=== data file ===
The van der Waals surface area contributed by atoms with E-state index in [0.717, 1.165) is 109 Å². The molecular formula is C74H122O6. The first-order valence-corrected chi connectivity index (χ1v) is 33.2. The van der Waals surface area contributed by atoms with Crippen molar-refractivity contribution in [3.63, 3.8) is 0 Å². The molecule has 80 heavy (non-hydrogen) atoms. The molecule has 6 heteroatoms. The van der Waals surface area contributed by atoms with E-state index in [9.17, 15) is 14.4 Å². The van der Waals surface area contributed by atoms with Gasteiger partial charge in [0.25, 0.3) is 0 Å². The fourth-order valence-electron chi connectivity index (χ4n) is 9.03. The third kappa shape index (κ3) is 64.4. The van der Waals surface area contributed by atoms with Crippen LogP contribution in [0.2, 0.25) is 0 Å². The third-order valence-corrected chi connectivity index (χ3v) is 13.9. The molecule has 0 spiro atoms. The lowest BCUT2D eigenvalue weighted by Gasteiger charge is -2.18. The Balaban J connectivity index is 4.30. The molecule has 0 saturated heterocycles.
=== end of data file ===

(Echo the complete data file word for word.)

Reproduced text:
The van der Waals surface area contributed by atoms with E-state index in [0.717, 1.165) is 109 Å². The molecular formula is C74H122O6. The first-order valence-corrected chi connectivity index (χ1v) is 33.2. The van der Waals surface area contributed by atoms with Crippen molar-refractivity contribution in [3.63, 3.8) is 0 Å². The molecule has 80 heavy (non-hydrogen) atoms. The molecule has 6 heteroatoms. The van der Waals surface area contributed by atoms with E-state index in [9.17, 15) is 14.4 Å². The van der Waals surface area contributed by atoms with Gasteiger partial charge in [0.25, 0.3) is 0 Å². The fourth-order valence-electron chi connectivity index (χ4n) is 9.03. The third kappa shape index (κ3) is 64.4. The van der Waals surface area contributed by atoms with Crippen LogP contribution in [0.2, 0.25) is 0 Å². The third-order valence-corrected chi connectivity index (χ3v) is 13.9. The molecule has 0 spiro atoms. The lowest BCUT2D eigenvalue weighted by Gasteiger charge is -2.18. The Balaban J connectivity index is 4.30. The molecule has 0 saturated heterocycles.